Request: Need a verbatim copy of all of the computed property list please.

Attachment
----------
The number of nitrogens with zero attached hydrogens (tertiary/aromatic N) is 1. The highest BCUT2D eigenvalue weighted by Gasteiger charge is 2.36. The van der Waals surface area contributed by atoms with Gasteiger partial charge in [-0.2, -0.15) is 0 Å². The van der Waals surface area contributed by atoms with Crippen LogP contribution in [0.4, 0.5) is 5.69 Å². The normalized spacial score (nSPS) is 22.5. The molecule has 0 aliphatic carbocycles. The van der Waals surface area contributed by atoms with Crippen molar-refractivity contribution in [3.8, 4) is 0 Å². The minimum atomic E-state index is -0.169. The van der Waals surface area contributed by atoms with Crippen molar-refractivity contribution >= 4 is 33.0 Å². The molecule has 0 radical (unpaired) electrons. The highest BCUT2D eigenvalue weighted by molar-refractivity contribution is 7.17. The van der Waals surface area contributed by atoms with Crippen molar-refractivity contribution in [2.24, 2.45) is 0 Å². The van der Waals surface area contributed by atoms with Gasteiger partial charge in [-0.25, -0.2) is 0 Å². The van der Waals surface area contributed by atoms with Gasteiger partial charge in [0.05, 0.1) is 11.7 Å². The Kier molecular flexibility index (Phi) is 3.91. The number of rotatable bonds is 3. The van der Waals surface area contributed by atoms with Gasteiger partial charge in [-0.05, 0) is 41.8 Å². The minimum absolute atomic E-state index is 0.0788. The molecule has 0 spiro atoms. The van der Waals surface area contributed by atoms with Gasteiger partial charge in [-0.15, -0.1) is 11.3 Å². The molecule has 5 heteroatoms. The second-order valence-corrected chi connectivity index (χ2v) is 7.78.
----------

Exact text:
The number of nitrogens with zero attached hydrogens (tertiary/aromatic N) is 1. The highest BCUT2D eigenvalue weighted by Gasteiger charge is 2.36. The van der Waals surface area contributed by atoms with Gasteiger partial charge in [-0.2, -0.15) is 0 Å². The van der Waals surface area contributed by atoms with Crippen LogP contribution in [0.4, 0.5) is 5.69 Å². The normalized spacial score (nSPS) is 22.5. The molecule has 0 aliphatic carbocycles. The van der Waals surface area contributed by atoms with Crippen molar-refractivity contribution in [3.8, 4) is 0 Å². The minimum atomic E-state index is -0.169. The van der Waals surface area contributed by atoms with Crippen molar-refractivity contribution >= 4 is 33.0 Å². The molecule has 0 radical (unpaired) electrons. The highest BCUT2D eigenvalue weighted by molar-refractivity contribution is 7.17. The van der Waals surface area contributed by atoms with Crippen molar-refractivity contribution in [2.24, 2.45) is 0 Å². The van der Waals surface area contributed by atoms with Gasteiger partial charge in [-0.25, -0.2) is 0 Å². The van der Waals surface area contributed by atoms with Gasteiger partial charge in [0.05, 0.1) is 11.7 Å². The Kier molecular flexibility index (Phi) is 3.91. The number of rotatable bonds is 3. The van der Waals surface area contributed by atoms with Gasteiger partial charge in [-0.05, 0) is 41.8 Å². The minimum absolute atomic E-state index is 0.0788. The molecule has 0 spiro atoms. The van der Waals surface area contributed by atoms with Gasteiger partial charge in [-0.15, -0.1) is 11.3 Å². The molecule has 5 heteroatoms. The second-order valence-corrected chi connectivity index (χ2v) is 7.78.